Atmospheric Dynamics and Predictability
The research focus of the Atmospheric Dynamics and Predictability group, formerly Theoretical Meteorology, is on tropical weather variability and its role in global predictability. We aim at understanding the mechanism behind the continuous red spectrum of the tropical spatiotemporal variance, at modelling the tropical state initial state for the global numerical weather prediction, at quantifying the role of the tropics in extratropical predictability and at an accurate representation of dynamical processes in weather and climate models.
Towards these goals, we develop physical and mathematical methods to diagnose the observed and simulated state of the tropical and global circulation. The group has a long tradition in developing and maintaining weather and climate models of different complexity from 1D toy models without spatial scales and models based on the shallow-water equations to full-scale 3D climate models. Details can be found on our modelling pages.
The ongoing research focuses on the development and application of TIGAR - Transient Inertia-Gravity And Rossby wave dynamics model that applies the Hough harmonics as the expansion functions. The Hough harmonics are eigensolutions of the linearised primitive equations making the Rossby waves, inertia-gravity waves, and the equatorial Kelvin and mixed Rossby-gravity waves the prognostic variables of the TIGAR model.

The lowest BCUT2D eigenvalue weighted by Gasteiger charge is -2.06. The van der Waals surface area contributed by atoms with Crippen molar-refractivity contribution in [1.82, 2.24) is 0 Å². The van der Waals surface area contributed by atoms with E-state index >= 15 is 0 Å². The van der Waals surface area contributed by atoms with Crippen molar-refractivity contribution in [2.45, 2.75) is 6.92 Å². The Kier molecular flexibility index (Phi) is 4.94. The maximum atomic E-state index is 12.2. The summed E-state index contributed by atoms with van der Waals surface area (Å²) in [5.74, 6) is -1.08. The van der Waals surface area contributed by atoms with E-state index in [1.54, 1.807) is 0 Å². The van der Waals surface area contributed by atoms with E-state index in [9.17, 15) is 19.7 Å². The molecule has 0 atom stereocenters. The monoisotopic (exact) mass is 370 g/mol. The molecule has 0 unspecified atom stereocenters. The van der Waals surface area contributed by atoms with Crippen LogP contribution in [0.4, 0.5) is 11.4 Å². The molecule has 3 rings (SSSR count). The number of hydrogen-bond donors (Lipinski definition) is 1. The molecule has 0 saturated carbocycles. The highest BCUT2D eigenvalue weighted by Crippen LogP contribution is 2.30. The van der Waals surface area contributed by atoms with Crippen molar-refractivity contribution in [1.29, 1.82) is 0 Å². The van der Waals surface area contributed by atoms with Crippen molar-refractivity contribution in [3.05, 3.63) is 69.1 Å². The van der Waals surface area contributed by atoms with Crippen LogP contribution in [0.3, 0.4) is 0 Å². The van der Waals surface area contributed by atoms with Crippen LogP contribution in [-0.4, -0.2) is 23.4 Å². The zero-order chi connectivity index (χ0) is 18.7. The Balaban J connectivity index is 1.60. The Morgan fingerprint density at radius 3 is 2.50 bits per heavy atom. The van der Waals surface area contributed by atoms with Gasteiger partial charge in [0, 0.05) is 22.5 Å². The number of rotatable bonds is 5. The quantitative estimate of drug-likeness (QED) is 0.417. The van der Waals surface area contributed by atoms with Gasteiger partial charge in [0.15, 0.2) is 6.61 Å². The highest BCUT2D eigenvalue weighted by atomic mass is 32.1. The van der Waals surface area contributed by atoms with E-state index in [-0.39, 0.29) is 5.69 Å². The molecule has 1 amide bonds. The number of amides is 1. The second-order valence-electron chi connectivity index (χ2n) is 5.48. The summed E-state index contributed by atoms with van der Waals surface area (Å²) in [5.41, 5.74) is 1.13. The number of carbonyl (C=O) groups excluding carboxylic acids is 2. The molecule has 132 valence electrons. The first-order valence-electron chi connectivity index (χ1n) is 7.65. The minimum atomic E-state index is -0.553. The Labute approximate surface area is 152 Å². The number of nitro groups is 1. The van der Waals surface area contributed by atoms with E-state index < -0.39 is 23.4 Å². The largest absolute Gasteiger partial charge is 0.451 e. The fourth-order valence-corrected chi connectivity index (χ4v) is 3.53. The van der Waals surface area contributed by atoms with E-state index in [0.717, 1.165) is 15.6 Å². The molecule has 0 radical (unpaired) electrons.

The two movies show the TIGAR simulation of the Lamb wave generated by the Hunga Tonga–Hunga Haʻapai volcano eruption in January 2022 carried out within 2 days after the eruption without and with realistic topography.
Without topography With realistic topography
Real-time dynamical regime decomposition of the analysed and simulated global circulation by the ECMWF model and associated energy spectra are available on the dedicated MODES pages. Take a look at our recent use of MODES for 3D analysis of the equatorial Kelvin waves.
Our research extends well beyond the tropics. Recent research topics include atmospheric instabilities, modelling of the forecast error growth, information content of observations in data assimilation, the impact of the Aeolus winds on equatorial waves, and the quantification of the Lorenz energy cycle and unbalanced circulation in the global atmosphere in the analyses, weather and climate models, among others. As a part of the Center for Earth System Research and Sustainability and CLICCS, we work on climate change and extreme events. Besides the Earth, we also study exoplanets.
The ADP group organises the seminar series on atmospheric dynamics and predictability on Tuesdays, 2:15 pm CET. To see the schedule and subscribe, see our seminar page.
Get in touch with us via email and follow our research updates on Twitter, @NedjeljkaZ.